At 27 years old, Johnson is older than most players coming out of their rookie contracts, but he’s an elite shooter and a steady defender with an ideal 6-foot-8 frame to play alongside Markkanen in the frontcourt.

Furthermore, there’s a chance that playing alongside a star-studded group in Phoenix has suppressed some of what Johnson can do in a larger role, but that’s a gamble, to say the least.

The Jazz would have to pay Johnson enough to scare the Brookyln Nets away from matching the number, but not enough to derail the team’s future plans if he isn’t a star.

It would be a narrow valley financially, but Johnson is intriguing.

Austin Reaves – G/F – Los Angeles Lakers

Austin Reaves is in a similar boat to Johnson in that if you offer him too little, the Los Angeles Lakers will simply match his contract. If you offer him too much, you could seriously hamstring your franchise (see Davis Bertans in Dallas and Duncan Robinson in Miami).

At just 25 years old, and entering his third season in the NBA, the best is yet to come for Reaves, but the height of his ceiling is hard to project.

He does most things well on the basketball court, and hasn’t ever felt over his skis despite playing in the bright lights of LA.

Reaves, however, has benefited from playing alongside two Hall of Famers in LeBron James and Anthony Davis, and may not have true star potential.

It’s definitely worth having conversations about his availability, but the financials could be tricky.

Middle-Class NBA Free Agents

Harrison Barnes – F – Sacramento Kings

It’s hard to imagine the Sacramento Kings would let Harrison Barnes leaves after finally making the playoffs after 16 straight losing seasons, and they have the money to bring him back.

But, if Sacramento opted to spend money on an upgrade elsewhere, he might be available to the Jazz at a reasonable cost.

Danny Ainge has reportedly been interested in Barnes in the past, and his steadiness as a role player would fit the Jazz’s needs.

He’s not the most exciting addition the Jazz could make, but Barnes is consistent, durable, and would help the Jazz’s playoff odds.

Grant Williams – F – Boston Celtics

Though his numbers might be underwhelming, Grant Williams has turned himself into a staple in the Boston Celtics rotation, and is the type of player that helps good teams win games.

Williams only averaged eight points and four rebounds this season, but he shot a healthy 39 percent from the three-point line on nearly four attempts per game, and he’s one of the league’s more versatile defenders.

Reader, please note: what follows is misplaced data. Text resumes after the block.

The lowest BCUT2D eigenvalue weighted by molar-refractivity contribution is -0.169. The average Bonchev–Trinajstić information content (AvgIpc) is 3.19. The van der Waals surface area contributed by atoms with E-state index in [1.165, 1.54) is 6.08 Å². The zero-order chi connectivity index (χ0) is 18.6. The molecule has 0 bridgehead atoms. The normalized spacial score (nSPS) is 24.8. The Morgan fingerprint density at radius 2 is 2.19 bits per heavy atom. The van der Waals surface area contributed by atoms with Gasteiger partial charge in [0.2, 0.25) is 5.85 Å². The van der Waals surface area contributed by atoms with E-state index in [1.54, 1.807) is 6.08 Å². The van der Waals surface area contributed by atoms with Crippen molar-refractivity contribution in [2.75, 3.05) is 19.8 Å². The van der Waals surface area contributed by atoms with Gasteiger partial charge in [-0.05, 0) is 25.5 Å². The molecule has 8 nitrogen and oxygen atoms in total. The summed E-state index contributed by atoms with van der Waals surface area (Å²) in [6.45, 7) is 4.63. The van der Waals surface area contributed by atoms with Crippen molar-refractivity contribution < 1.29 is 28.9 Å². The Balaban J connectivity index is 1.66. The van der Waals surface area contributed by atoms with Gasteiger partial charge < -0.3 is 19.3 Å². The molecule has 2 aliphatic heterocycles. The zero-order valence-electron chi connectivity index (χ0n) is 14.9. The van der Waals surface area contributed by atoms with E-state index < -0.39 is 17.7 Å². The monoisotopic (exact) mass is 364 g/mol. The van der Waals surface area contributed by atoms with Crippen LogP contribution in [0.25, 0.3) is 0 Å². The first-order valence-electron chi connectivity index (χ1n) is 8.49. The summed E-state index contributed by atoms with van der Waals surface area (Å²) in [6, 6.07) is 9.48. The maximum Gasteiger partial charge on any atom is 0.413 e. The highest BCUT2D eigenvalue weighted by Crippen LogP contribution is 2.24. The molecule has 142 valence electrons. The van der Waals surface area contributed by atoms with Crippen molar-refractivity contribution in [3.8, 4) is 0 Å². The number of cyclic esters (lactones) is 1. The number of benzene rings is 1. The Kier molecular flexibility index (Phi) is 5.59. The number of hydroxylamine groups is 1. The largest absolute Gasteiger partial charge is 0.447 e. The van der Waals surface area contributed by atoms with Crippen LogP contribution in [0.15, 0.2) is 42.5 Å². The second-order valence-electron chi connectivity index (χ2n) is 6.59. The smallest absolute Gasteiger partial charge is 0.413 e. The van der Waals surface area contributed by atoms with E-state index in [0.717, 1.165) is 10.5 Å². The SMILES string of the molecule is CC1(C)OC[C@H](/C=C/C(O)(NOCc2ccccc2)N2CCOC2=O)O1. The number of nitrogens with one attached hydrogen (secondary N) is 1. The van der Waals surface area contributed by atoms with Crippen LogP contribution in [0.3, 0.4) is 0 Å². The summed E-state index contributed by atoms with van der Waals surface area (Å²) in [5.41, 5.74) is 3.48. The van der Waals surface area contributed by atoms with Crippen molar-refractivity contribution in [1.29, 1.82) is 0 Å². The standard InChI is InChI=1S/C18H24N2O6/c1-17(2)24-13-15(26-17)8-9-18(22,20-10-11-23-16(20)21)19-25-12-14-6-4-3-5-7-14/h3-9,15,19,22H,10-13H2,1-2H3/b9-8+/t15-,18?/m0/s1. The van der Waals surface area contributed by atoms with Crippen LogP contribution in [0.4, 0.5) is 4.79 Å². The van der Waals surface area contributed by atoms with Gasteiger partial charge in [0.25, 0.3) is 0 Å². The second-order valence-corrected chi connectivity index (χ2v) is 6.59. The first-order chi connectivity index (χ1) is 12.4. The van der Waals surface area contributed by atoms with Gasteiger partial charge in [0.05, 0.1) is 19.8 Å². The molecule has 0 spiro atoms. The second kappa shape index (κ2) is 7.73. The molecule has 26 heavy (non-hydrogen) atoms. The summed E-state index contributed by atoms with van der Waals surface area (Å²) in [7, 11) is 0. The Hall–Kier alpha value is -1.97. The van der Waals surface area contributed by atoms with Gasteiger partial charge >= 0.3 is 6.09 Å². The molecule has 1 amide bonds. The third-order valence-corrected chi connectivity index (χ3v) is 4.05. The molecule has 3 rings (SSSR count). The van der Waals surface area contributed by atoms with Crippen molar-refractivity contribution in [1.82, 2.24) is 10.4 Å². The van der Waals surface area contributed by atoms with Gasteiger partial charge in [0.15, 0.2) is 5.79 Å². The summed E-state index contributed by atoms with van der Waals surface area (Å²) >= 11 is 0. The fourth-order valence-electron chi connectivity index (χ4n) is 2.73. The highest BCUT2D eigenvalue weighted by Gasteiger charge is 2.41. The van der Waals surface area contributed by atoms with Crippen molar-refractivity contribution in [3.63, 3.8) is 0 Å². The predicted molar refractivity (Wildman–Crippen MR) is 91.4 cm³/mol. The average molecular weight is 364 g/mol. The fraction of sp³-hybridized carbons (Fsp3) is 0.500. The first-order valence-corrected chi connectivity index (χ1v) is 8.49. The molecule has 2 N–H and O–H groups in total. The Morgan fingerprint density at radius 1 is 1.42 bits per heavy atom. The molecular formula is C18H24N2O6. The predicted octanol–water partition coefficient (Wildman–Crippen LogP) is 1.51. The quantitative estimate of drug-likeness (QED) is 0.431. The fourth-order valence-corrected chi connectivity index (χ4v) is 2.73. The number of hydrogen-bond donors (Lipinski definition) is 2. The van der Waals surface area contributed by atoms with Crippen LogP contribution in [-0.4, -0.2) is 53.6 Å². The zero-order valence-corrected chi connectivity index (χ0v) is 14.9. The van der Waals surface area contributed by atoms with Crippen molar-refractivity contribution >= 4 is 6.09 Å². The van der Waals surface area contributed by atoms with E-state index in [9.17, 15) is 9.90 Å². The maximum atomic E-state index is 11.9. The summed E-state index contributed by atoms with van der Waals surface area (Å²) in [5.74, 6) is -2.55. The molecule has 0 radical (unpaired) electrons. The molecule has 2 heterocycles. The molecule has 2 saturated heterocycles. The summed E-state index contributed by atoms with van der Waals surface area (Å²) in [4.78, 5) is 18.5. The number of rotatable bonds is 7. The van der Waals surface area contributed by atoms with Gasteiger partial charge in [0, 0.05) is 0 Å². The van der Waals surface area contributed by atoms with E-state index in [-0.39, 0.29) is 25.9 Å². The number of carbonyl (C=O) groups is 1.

His role is not unlike that of Royce O’Neale in years past, though he plays bigger than the former Jazzman, and at 24, still has some untapped upside.

Ainge drafted Williams in 2019, and is a definite name to circle this summer.

Kelly Oubre – F – Charlotte Hornets

If the Jazz wanted to dip their toe into free agent spending, but not make a serious commitment, Kelly Oubre might be worth a test drive.

He’s coming off a 20-point, five-rebound per game season where he struggled to shoot the ball efficiently on a miserable Charlotte Hornets team.

But, in the right role with a lower-scoring burden and more accountability, he could help a playoff team, as he did with the Wizards early in his career.

There’s some fear he can’t accept a smaller role, and the Jazz may not have any interest in making the playoffs, which would make this marriage a no-go. Oubre isn’t the worst option for a mid-level-cost, moderate-upside swing, but it would be more of a fence-sitting signing rather than a true dedication to improve.

Christian Wood – F – Dallas Mavericks

File Christian Wood in the Kuzma-Oubre-Grant grouping of players who can average 20 points per game but might not be ready to help you win games.

Wood has been in the NBA for seven seasons, and has recently put up strong numbers on bad teams that don’t qualify for the playoffs.

He seemed like an ideal fit next to Luka Doncic in Dallas when they acquired him last summer, but wound up an afterthought on the league’s most disappointing team.

It might not be a bad time to buy low on Wood, but he’s probably not worth a big investment.

Ben Anderson is the Utah Jazz insider for KSL Sports and the co-host of Jake and Ben from 10-12p with Jake Scott on 97.5 The KSL Sports Zone. Find Ben on Twitter at @BensHoops or on Instagram @BensHoops.

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Jazz Have Free Agent Money, How Should They Spend It?